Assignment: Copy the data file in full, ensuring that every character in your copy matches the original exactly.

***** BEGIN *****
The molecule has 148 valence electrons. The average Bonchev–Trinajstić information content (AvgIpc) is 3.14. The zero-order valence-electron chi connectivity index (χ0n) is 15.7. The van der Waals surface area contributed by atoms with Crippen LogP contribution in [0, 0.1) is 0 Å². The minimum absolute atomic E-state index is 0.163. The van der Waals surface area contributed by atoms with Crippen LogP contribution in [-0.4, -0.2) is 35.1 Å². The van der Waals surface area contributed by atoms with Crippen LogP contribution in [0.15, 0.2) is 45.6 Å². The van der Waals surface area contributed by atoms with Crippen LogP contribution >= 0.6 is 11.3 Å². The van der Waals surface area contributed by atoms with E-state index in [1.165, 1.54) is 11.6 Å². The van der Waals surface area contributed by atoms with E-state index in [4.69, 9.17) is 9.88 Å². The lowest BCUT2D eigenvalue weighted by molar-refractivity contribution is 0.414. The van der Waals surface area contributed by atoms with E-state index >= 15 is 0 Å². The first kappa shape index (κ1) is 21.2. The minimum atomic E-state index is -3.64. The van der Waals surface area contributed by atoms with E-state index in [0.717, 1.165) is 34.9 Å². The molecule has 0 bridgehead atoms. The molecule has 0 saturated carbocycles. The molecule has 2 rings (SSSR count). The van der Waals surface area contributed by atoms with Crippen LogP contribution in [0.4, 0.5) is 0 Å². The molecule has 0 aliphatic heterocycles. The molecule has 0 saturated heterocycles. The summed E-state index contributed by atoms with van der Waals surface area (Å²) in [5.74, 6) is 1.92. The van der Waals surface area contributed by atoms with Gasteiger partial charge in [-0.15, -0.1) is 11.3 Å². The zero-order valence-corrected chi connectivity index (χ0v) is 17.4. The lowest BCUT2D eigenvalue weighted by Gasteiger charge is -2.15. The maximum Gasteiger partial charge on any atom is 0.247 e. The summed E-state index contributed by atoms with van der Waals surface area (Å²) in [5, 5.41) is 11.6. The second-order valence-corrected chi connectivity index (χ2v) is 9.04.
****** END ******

The molecule has 148 valence electrons. The average Bonchev–Trinajstić information content (AvgIpc) is 3.14. The zero-order valence-electron chi connectivity index (χ0n) is 15.7. The van der Waals surface area contributed by atoms with Crippen LogP contribution in [0, 0.1) is 0 Å². The minimum absolute atomic E-state index is 0.163. The van der Waals surface area contributed by atoms with Crippen LogP contribution in [-0.4, -0.2) is 35.1 Å². The van der Waals surface area contributed by atoms with Crippen LogP contribution in [0.15, 0.2) is 45.6 Å². The van der Waals surface area contributed by atoms with Crippen LogP contribution >= 0.6 is 11.3 Å². The van der Waals surface area contributed by atoms with E-state index in [1.165, 1.54) is 11.6 Å². The van der Waals surface area contributed by atoms with E-state index in [4.69, 9.17) is 9.88 Å². The lowest BCUT2D eigenvalue weighted by molar-refractivity contribution is 0.414. The van der Waals surface area contributed by atoms with E-state index >= 15 is 0 Å². The first kappa shape index (κ1) is 21.2. The minimum atomic E-state index is -3.64. The van der Waals surface area contributed by atoms with E-state index in [0.717, 1.165) is 34.9 Å². The molecule has 0 bridgehead atoms. The molecule has 0 saturated carbocycles. The molecule has 2 rings (SSSR count). The van der Waals surface area contributed by atoms with Crippen LogP contribution in [0.4, 0.5) is 0 Å². The molecule has 0 aliphatic heterocycles. The molecule has 0 saturated heterocycles. The summed E-state index contributed by atoms with van der Waals surface area (Å²) in [5.74, 6) is 1.92. The van der Waals surface area contributed by atoms with Gasteiger partial charge in [-0.15, -0.1) is 11.3 Å². The zero-order valence-corrected chi connectivity index (χ0v) is 17.4. The lowest BCUT2D eigenvalue weighted by Gasteiger charge is -2.15. The maximum Gasteiger partial charge on any atom is 0.247 e. The summed E-state index contributed by atoms with van der Waals surface area (Å²) in [5, 5.41) is 11.6. The second-order valence-corrected chi connectivity index (χ2v) is 9.04.